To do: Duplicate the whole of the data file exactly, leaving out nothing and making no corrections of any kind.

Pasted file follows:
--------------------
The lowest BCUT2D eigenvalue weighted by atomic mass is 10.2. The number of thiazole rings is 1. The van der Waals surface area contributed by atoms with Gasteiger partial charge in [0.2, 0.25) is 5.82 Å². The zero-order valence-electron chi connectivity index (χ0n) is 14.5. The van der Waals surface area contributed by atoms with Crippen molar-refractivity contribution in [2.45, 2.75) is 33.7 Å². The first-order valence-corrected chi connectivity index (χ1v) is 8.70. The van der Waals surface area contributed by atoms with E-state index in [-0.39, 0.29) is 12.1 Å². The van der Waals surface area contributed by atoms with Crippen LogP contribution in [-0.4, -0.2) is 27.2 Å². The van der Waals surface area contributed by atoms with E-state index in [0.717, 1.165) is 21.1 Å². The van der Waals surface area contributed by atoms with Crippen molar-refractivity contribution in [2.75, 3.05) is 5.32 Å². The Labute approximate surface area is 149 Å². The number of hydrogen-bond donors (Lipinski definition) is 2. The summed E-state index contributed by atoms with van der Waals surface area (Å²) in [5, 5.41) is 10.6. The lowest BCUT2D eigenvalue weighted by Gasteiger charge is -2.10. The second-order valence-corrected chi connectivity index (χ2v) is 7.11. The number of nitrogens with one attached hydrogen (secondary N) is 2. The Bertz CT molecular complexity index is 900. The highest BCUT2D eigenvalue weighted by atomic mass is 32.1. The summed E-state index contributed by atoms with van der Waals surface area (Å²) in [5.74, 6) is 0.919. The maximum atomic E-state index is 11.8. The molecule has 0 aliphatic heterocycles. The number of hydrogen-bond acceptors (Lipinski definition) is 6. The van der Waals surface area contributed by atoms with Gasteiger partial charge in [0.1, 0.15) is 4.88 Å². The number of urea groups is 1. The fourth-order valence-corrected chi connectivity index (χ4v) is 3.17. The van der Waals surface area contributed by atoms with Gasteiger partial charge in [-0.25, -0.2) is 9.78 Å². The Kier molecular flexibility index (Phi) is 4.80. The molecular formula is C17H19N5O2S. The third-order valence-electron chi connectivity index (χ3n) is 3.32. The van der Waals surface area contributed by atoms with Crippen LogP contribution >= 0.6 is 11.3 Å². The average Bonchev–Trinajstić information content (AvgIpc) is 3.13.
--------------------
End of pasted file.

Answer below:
The lowest BCUT2D eigenvalue weighted by atomic mass is 10.2. The number of thiazole rings is 1. The van der Waals surface area contributed by atoms with Gasteiger partial charge in [0.2, 0.25) is 5.82 Å². The zero-order valence-electron chi connectivity index (χ0n) is 14.5. The van der Waals surface area contributed by atoms with Crippen molar-refractivity contribution in [2.45, 2.75) is 33.7 Å². The first-order valence-corrected chi connectivity index (χ1v) is 8.70. The van der Waals surface area contributed by atoms with E-state index in [-0.39, 0.29) is 12.1 Å². The van der Waals surface area contributed by atoms with Crippen LogP contribution in [-0.4, -0.2) is 27.2 Å². The van der Waals surface area contributed by atoms with E-state index in [0.717, 1.165) is 21.1 Å². The van der Waals surface area contributed by atoms with Crippen molar-refractivity contribution in [2.75, 3.05) is 5.32 Å². The Labute approximate surface area is 149 Å². The number of hydrogen-bond donors (Lipinski definition) is 2. The summed E-state index contributed by atoms with van der Waals surface area (Å²) in [5, 5.41) is 10.6. The lowest BCUT2D eigenvalue weighted by Gasteiger charge is -2.10. The second-order valence-corrected chi connectivity index (χ2v) is 7.11. The number of nitrogens with one attached hydrogen (secondary N) is 2. The Bertz CT molecular complexity index is 900. The highest BCUT2D eigenvalue weighted by atomic mass is 32.1. The summed E-state index contributed by atoms with van der Waals surface area (Å²) in [5.74, 6) is 0.919. The maximum atomic E-state index is 11.8. The molecule has 0 aliphatic heterocycles. The number of hydrogen-bond acceptors (Lipinski definition) is 6. The van der Waals surface area contributed by atoms with Gasteiger partial charge in [0.1, 0.15) is 4.88 Å². The number of urea groups is 1. The fourth-order valence-corrected chi connectivity index (χ4v) is 3.17. The van der Waals surface area contributed by atoms with Gasteiger partial charge in [-0.25, -0.2) is 9.78 Å². The Kier molecular flexibility index (Phi) is 4.80. The molecular formula is C17H19N5O2S. The third-order valence-electron chi connectivity index (χ3n) is 3.32. The van der Waals surface area contributed by atoms with Crippen LogP contribution >= 0.6 is 11.3 Å². The average Bonchev–Trinajstić information content (AvgIpc) is 3.13.